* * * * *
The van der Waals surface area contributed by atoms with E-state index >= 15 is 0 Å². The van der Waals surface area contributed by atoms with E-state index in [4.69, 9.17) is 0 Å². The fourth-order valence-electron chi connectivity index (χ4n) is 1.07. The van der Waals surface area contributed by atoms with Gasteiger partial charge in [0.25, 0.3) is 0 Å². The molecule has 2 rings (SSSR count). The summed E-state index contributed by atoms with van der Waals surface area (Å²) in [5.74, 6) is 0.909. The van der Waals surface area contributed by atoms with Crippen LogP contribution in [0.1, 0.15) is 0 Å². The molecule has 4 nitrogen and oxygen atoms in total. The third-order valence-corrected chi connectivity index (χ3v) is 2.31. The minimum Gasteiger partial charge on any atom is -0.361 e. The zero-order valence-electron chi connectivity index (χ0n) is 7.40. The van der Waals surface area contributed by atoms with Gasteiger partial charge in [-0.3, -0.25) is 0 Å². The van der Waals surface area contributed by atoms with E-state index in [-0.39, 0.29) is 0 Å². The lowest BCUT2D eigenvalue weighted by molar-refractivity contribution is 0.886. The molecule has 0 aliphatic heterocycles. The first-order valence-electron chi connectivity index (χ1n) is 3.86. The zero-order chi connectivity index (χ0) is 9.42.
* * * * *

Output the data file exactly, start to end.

The van der Waals surface area contributed by atoms with E-state index >= 15 is 0 Å². The van der Waals surface area contributed by atoms with E-state index in [4.69, 9.17) is 0 Å². The fourth-order valence-electron chi connectivity index (χ4n) is 1.07. The van der Waals surface area contributed by atoms with Gasteiger partial charge in [0.25, 0.3) is 0 Å². The molecule has 2 rings (SSSR count). The summed E-state index contributed by atoms with van der Waals surface area (Å²) in [5.74, 6) is 0.909. The van der Waals surface area contributed by atoms with Crippen LogP contribution in [0.1, 0.15) is 0 Å². The molecule has 4 nitrogen and oxygen atoms in total. The third-order valence-corrected chi connectivity index (χ3v) is 2.31. The minimum Gasteiger partial charge on any atom is -0.361 e. The zero-order valence-electron chi connectivity index (χ0n) is 7.40. The van der Waals surface area contributed by atoms with Gasteiger partial charge in [-0.3, -0.25) is 0 Å². The van der Waals surface area contributed by atoms with E-state index in [-0.39, 0.29) is 0 Å². The lowest BCUT2D eigenvalue weighted by molar-refractivity contribution is 0.886. The molecule has 0 aliphatic heterocycles. The first-order valence-electron chi connectivity index (χ1n) is 3.86. The zero-order chi connectivity index (χ0) is 9.42.